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Fiscal stimulus: An overlapping generations analysis

  • Ross Guest
  • Anthony J Makin

Motivated by the revival of Keynesian-inspired fiscal activism in response to the global financial crisis of 2008-09, this paper analyses stylised simulations of fiscal stimulus using an overlapping generations model that allows for feedback effects of stimulus spending on intertemporal consumption decisions of households, via the tax rate, wages and the interest rate. Simulations vary according to the size and type of stimulus, and the speed and way in which the stimulus is unwound. The main qualitative result is that the short run output gains from fiscal stimulus are transitory - the fiscal multiplier turns negative and remains negative long after the stimulus ends, mainly because it must be reversed in some way. Also, the overlapping generations framework allows an intergenerational welfare analysis. Among the biggest winners from stimulus are those about to retire. The biggest losers are those near the start of their working lives when the stimulus is implemented.

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File URL: https://www120.secure.griffith.edu.au/research/items/d7f8d2ac-5e46-415c-83c1-6ba04950343f/1/2011-02-fiscal-stimulus-an-overlapping-generations-analysis.pdf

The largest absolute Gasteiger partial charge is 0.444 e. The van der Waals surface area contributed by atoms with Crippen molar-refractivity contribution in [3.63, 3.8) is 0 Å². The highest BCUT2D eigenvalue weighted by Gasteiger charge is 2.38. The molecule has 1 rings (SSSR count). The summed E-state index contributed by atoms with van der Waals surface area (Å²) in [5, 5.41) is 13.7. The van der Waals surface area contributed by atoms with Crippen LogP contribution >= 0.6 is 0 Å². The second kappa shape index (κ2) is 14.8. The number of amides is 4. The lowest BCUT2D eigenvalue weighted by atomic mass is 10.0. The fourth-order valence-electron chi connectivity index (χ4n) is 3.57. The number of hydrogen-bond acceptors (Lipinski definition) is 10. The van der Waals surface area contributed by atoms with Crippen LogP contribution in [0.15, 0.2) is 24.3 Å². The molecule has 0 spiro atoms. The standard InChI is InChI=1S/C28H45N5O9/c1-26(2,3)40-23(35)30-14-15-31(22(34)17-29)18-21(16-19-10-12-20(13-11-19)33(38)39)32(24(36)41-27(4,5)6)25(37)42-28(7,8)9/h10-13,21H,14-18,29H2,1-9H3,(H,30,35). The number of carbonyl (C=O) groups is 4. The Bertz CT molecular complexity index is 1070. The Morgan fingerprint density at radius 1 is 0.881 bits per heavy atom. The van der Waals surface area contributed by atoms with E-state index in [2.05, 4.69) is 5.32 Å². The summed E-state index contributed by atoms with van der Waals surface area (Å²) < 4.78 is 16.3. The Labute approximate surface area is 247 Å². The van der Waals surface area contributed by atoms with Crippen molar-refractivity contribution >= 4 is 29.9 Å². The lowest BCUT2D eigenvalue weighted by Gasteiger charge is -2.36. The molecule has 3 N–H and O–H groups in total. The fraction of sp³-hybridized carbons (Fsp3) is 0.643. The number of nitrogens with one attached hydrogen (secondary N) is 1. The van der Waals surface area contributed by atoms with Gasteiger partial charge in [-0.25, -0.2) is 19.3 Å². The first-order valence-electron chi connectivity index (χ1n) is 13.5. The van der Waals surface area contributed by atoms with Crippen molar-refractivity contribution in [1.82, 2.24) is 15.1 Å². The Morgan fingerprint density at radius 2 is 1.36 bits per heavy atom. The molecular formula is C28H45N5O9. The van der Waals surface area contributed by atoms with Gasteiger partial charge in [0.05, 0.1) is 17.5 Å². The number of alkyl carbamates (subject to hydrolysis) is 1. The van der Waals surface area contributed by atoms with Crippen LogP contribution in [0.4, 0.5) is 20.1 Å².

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Paper provided by Griffith University, Department of Accounting, Finance and Economics in its series Discussion Papers in Economics with number economics:201102.

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Date of creation: Feb 2011
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Handle: RePEc:gri:epaper:economics:201102
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  1. Andrew Mountford & Harald Uhlig, 2005. "What are the Effects of Fiscal Policy Shocks?," SFB 649 Discussion Papers SFB649DP2005-039, Sonderforschungsbereich 649, Humboldt University, Berlin, Germany.
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  7. Lorenzo Forni & Libero Monteforte & Luca Sessa, 2007. "The general equilibrium effects of fiscal policy: estimates for the euro area," Temi di discussione (Economic working papers) 652, Bank of Italy, Economic Research and International Relations Area.
  8. Holtz-Eakin, Douglas, 1994. "Public-Sector Capital and the Productivity Puzzle," The Review of Economics and Statistics, MIT Press, vol. 76(1), pages 12-21, February.
  9. Sven Jari Stehn & Daniel Leigh, 2009. "Fiscal and Monetary Policy During Downturns; Evidence From the G7," IMF Working Papers 09/50, International Monetary Fund.
  10. David Aschauer, 1988. "Is public expenditure productive?," Staff Memoranda 88-7, Federal Reserve Bank of Chicago.
  11. William Coleman, 2010. "When Expansionary Fiscal Policy is Contractionary: A Neoklassikal Scenario," The Economic Record, The Economic Society of Australia, vol. 86(s1), pages 61-68, 09.
  12. Roberto Ricciuti, 2003. "Assessing Ricardian Equivalence," Journal of Economic Surveys, Wiley Blackwell, vol. 17(1), pages 55-78, February.
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